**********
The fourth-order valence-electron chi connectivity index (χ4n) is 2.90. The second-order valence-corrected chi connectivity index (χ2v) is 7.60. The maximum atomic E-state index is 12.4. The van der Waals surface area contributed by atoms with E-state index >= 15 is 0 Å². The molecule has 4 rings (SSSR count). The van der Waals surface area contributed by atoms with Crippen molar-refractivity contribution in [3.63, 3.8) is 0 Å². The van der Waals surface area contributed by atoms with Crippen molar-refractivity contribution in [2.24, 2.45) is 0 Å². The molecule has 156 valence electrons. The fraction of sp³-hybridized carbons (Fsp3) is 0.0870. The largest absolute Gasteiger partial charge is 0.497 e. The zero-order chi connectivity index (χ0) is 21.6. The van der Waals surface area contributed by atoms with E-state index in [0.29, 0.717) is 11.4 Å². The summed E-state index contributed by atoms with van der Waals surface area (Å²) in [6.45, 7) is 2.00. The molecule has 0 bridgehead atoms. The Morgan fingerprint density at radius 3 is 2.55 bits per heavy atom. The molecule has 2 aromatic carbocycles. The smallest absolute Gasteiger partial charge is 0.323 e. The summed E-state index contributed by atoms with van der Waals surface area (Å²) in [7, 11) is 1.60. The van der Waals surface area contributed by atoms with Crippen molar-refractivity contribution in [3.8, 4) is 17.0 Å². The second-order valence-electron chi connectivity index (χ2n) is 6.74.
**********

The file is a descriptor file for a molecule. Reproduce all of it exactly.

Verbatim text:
The fourth-order valence-electron chi connectivity index (χ4n) is 2.90. The second-order valence-corrected chi connectivity index (χ2v) is 7.60. The maximum atomic E-state index is 12.4. The van der Waals surface area contributed by atoms with E-state index >= 15 is 0 Å². The molecule has 4 rings (SSSR count). The van der Waals surface area contributed by atoms with Crippen molar-refractivity contribution in [3.63, 3.8) is 0 Å². The van der Waals surface area contributed by atoms with Crippen molar-refractivity contribution in [2.24, 2.45) is 0 Å². The molecule has 156 valence electrons. The fraction of sp³-hybridized carbons (Fsp3) is 0.0870. The largest absolute Gasteiger partial charge is 0.497 e. The zero-order chi connectivity index (χ0) is 21.6. The van der Waals surface area contributed by atoms with E-state index in [0.29, 0.717) is 11.4 Å². The summed E-state index contributed by atoms with van der Waals surface area (Å²) in [6.45, 7) is 2.00. The molecule has 0 bridgehead atoms. The Morgan fingerprint density at radius 3 is 2.55 bits per heavy atom. The molecule has 2 aromatic carbocycles. The smallest absolute Gasteiger partial charge is 0.323 e. The summed E-state index contributed by atoms with van der Waals surface area (Å²) in [7, 11) is 1.60. The van der Waals surface area contributed by atoms with Crippen molar-refractivity contribution in [3.8, 4) is 17.0 Å². The second-order valence-electron chi connectivity index (χ2n) is 6.74.